For those of you who thought that the well-known aphorism ‘abstinence makes the heart grow fonder’ summed up the effect of sexual frequency on sexual appetite, then you are in for a disappointment.
The catalyst for this post was new detectorist on the Premier MDF Phillip Cramphorn ( Crampo ). He asked if anyone had seen one of these; most people answered in the negative. Although I’ve seen many pendants of this kind, this is the first from the Catholic Total Abstinence League of the Cross that I’ve come across.
It was in 1873 that Cardinal Henry Manning founded the organisation. Most people called it the League of the Cross. Of course only Catholics could become members and they took the pledge:
I promise to you, reverend father, and to the League of the Holy Cross, by the help of God’s grace, to abstain from all intoxicating drinks.’ Usually added was,. ‘and I also promise to be faithful in the practice of my holy religion.’
Time did not limit the pledge. The Constitution and Rules of the League stated that the pledge itself was not binding under sin. But breaking it would be a sin for those who knew that doing so ‘would thereby expose themselves to the danger of intemperance.’ The League of the Cross still existed in 1913. However, by the mid-1920s it no longer existed.
Church of England Medal
Shown above is a Church of England Temperance Society medal in the form of a cross with expanding arms, a vesica-shaped centre, and an integral suspension loop at the top. The society was founded in 1862. The inscription reads CHURCH OF ENGLAND TEMPERANCE SOCIETY : WHETHER YE EAT OR DRINK DO ALL TO THE GLORY OF GOD.
Temperance is defined as showing restraint in eating or drinking, and especially avoiding alcohol. Have you ever read the leaflets that come with medications? Mrs John pointed this out to me after I started going for palliative care.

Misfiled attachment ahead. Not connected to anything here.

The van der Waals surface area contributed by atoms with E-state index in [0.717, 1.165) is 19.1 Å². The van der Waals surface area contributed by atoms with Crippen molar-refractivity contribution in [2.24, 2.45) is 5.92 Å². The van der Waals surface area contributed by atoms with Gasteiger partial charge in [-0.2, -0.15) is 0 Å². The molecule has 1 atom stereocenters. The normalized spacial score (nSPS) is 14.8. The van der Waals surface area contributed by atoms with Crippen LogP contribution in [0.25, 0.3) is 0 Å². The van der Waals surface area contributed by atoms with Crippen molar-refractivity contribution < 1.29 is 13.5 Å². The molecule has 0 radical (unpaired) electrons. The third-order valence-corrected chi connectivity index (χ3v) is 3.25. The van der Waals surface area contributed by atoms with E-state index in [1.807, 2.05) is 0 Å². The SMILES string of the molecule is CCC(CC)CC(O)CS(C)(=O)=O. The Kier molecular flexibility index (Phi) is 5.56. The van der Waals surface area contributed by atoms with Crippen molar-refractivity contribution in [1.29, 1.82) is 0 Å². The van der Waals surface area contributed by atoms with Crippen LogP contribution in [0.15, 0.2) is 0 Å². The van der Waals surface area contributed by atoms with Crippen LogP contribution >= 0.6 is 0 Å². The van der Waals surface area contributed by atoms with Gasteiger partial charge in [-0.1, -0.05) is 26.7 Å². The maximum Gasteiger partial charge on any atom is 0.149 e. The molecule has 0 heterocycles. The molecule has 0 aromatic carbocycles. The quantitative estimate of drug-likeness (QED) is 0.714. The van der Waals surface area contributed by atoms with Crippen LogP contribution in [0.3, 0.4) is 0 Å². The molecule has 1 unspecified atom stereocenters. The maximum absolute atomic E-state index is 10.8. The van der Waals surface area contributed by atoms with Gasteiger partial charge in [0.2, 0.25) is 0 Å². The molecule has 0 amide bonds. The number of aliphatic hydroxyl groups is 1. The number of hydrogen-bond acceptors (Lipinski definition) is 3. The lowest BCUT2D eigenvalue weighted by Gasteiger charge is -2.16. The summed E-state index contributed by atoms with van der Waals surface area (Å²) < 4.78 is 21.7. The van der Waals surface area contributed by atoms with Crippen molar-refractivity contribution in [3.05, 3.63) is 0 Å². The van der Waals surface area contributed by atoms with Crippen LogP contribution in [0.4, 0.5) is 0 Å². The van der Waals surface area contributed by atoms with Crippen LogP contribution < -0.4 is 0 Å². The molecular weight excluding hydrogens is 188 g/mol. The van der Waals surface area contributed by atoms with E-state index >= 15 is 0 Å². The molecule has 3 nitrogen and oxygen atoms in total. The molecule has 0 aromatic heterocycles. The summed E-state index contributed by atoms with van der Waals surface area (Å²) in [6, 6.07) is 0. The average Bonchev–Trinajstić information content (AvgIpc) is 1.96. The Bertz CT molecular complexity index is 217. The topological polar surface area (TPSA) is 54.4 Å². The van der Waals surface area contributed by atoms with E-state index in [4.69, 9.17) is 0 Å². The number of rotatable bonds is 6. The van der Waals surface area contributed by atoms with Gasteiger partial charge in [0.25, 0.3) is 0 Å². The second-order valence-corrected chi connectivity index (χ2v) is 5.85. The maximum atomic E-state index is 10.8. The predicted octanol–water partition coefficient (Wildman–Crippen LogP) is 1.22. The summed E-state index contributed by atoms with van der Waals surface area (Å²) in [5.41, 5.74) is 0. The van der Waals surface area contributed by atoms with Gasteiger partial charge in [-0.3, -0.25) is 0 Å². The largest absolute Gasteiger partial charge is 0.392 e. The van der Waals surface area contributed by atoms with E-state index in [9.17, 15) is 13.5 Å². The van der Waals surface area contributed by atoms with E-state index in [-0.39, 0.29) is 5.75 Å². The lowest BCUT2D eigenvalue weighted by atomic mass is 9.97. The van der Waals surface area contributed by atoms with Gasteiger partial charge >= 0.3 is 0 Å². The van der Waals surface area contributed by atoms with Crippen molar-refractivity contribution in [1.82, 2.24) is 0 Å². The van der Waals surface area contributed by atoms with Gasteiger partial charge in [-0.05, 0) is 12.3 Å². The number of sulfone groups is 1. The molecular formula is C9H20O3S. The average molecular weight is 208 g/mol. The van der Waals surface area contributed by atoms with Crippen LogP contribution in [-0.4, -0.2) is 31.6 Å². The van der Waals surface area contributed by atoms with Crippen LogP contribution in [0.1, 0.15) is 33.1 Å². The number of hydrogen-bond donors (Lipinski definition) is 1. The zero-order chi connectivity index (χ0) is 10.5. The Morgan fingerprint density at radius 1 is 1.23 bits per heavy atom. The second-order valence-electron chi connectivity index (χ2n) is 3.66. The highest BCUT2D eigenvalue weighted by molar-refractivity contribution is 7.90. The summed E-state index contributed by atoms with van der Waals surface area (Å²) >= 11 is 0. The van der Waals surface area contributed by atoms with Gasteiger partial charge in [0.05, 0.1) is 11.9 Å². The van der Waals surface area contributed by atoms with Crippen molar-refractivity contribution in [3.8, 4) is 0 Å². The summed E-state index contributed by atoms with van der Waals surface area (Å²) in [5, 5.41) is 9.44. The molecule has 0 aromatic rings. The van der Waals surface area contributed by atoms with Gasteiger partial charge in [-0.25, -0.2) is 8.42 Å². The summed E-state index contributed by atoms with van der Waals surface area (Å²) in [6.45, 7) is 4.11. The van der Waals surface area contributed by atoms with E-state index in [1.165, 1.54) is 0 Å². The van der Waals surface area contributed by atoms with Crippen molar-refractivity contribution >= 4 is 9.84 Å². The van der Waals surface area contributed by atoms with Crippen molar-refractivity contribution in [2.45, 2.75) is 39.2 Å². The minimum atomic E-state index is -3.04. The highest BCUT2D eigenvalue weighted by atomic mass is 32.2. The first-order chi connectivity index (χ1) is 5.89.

The reason was the story I told her after my first day at the Hospice. In a corner of the room was a trolley full of beers, wines and spirits. It didn’t seem in harmony or keeping with the surroundings so I asked its purpose. One of the volunteer helpers informed me that the booze was for ‘clients’ and asked what was my favourite drink.
When I told her it was white wine she immediately went over and rescued ( detectorist term ) a small bottle of Pinot Grigio. It was 10.15 and I declined her kind offer for it was too early. The wine was warm, anyway. She retorted that ‘somewhere in the world the sun was over the yardarm’ and that was justification enough. At my suggestion the bottle was placed in the ‘fridge and brought out at lunchtime. For the last twelve weeks or so I have enjoyed a glass of wine at 12.30. I understand that they call me “Pinot John’ so nurses and helpers didn’t confuse me with another guy with the same name
Nevertheless, I felt anxious and troubled by what Mrs John had pointed out to me in the leaflet so asked a visiting doctor should I be quaffing wine at lunchtime. Her reply warmed the cockles of my heart. “Don’t worry about it John. Have two, but don’t drink in excess. The manufacturers of the medications are just covering themselves!” Sorted.